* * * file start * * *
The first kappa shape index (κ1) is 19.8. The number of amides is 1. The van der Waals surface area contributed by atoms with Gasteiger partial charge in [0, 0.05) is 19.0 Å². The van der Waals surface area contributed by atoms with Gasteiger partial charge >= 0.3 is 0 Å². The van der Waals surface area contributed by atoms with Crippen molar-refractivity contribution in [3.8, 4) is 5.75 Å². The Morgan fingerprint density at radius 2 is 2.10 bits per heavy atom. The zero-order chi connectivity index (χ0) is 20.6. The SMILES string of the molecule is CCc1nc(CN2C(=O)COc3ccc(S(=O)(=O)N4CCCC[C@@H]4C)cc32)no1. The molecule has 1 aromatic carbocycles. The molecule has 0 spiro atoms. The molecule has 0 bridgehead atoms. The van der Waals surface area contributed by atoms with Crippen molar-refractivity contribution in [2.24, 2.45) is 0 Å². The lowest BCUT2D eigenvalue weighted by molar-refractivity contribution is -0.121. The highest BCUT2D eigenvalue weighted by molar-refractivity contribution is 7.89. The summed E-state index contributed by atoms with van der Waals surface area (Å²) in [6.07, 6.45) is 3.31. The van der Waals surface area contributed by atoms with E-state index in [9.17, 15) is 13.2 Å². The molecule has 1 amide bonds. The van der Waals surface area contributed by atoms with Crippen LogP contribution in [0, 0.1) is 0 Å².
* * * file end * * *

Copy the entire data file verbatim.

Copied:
The first kappa shape index (κ1) is 19.8. The number of amides is 1. The van der Waals surface area contributed by atoms with Gasteiger partial charge in [0, 0.05) is 19.0 Å². The van der Waals surface area contributed by atoms with Gasteiger partial charge >= 0.3 is 0 Å². The van der Waals surface area contributed by atoms with Crippen molar-refractivity contribution in [3.8, 4) is 5.75 Å². The Morgan fingerprint density at radius 2 is 2.10 bits per heavy atom. The zero-order chi connectivity index (χ0) is 20.6. The SMILES string of the molecule is CCc1nc(CN2C(=O)COc3ccc(S(=O)(=O)N4CCCC[C@@H]4C)cc32)no1. The molecule has 1 aromatic carbocycles. The molecule has 0 spiro atoms. The molecule has 0 bridgehead atoms. The van der Waals surface area contributed by atoms with Crippen molar-refractivity contribution in [2.24, 2.45) is 0 Å². The lowest BCUT2D eigenvalue weighted by molar-refractivity contribution is -0.121. The highest BCUT2D eigenvalue weighted by molar-refractivity contribution is 7.89. The summed E-state index contributed by atoms with van der Waals surface area (Å²) in [6.07, 6.45) is 3.31. The van der Waals surface area contributed by atoms with E-state index in [9.17, 15) is 13.2 Å². The molecule has 1 amide bonds. The van der Waals surface area contributed by atoms with Crippen LogP contribution in [0, 0.1) is 0 Å².